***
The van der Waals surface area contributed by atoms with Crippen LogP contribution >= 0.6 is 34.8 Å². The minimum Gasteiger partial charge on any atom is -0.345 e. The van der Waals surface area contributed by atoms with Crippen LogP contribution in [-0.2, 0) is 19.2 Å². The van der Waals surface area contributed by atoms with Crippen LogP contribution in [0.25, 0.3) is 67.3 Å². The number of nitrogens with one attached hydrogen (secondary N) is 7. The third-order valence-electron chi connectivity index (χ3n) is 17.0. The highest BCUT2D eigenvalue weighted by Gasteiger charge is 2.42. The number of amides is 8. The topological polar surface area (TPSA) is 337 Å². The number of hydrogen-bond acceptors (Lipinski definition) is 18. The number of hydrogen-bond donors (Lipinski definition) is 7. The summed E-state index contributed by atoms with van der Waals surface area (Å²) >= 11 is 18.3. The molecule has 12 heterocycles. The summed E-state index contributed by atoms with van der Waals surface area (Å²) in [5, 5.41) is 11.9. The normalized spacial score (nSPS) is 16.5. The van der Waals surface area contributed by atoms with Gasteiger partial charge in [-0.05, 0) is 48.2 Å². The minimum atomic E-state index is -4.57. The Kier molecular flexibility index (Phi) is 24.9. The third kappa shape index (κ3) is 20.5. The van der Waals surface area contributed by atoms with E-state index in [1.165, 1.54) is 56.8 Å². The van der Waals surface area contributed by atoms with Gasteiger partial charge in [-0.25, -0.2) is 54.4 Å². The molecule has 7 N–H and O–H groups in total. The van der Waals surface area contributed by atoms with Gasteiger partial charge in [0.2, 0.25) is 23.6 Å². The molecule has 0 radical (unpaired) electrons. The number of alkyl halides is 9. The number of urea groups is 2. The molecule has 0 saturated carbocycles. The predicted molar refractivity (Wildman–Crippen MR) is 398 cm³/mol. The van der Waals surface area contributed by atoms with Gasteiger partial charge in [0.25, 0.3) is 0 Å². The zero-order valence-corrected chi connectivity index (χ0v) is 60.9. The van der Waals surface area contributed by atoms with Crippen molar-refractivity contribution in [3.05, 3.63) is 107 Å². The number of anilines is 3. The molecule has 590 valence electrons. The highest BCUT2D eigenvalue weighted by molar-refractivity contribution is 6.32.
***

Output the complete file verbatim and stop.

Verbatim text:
The van der Waals surface area contributed by atoms with Crippen LogP contribution >= 0.6 is 34.8 Å². The minimum Gasteiger partial charge on any atom is -0.345 e. The van der Waals surface area contributed by atoms with Crippen LogP contribution in [-0.2, 0) is 19.2 Å². The van der Waals surface area contributed by atoms with Crippen LogP contribution in [0.25, 0.3) is 67.3 Å². The number of nitrogens with one attached hydrogen (secondary N) is 7. The third-order valence-electron chi connectivity index (χ3n) is 17.0. The highest BCUT2D eigenvalue weighted by Gasteiger charge is 2.42. The number of amides is 8. The topological polar surface area (TPSA) is 337 Å². The number of hydrogen-bond acceptors (Lipinski definition) is 18. The number of hydrogen-bond donors (Lipinski definition) is 7. The summed E-state index contributed by atoms with van der Waals surface area (Å²) >= 11 is 18.3. The molecule has 12 heterocycles. The summed E-state index contributed by atoms with van der Waals surface area (Å²) in [5, 5.41) is 11.9. The normalized spacial score (nSPS) is 16.5. The van der Waals surface area contributed by atoms with Gasteiger partial charge in [-0.05, 0) is 48.2 Å². The minimum atomic E-state index is -4.57. The Kier molecular flexibility index (Phi) is 24.9. The third kappa shape index (κ3) is 20.5. The van der Waals surface area contributed by atoms with E-state index in [1.165, 1.54) is 56.8 Å². The van der Waals surface area contributed by atoms with Gasteiger partial charge in [-0.25, -0.2) is 54.4 Å². The molecule has 7 N–H and O–H groups in total. The van der Waals surface area contributed by atoms with Gasteiger partial charge in [0.2, 0.25) is 23.6 Å². The molecule has 0 radical (unpaired) electrons. The number of alkyl halides is 9. The number of urea groups is 2. The molecule has 0 saturated carbocycles. The predicted molar refractivity (Wildman–Crippen MR) is 398 cm³/mol. The van der Waals surface area contributed by atoms with Gasteiger partial charge in [0.25, 0.3) is 0 Å². The zero-order valence-corrected chi connectivity index (χ0v) is 60.9. The van der Waals surface area contributed by atoms with Crippen molar-refractivity contribution in [3.05, 3.63) is 107 Å². The number of anilines is 3. The molecule has 590 valence electrons. The highest BCUT2D eigenvalue weighted by molar-refractivity contribution is 6.32.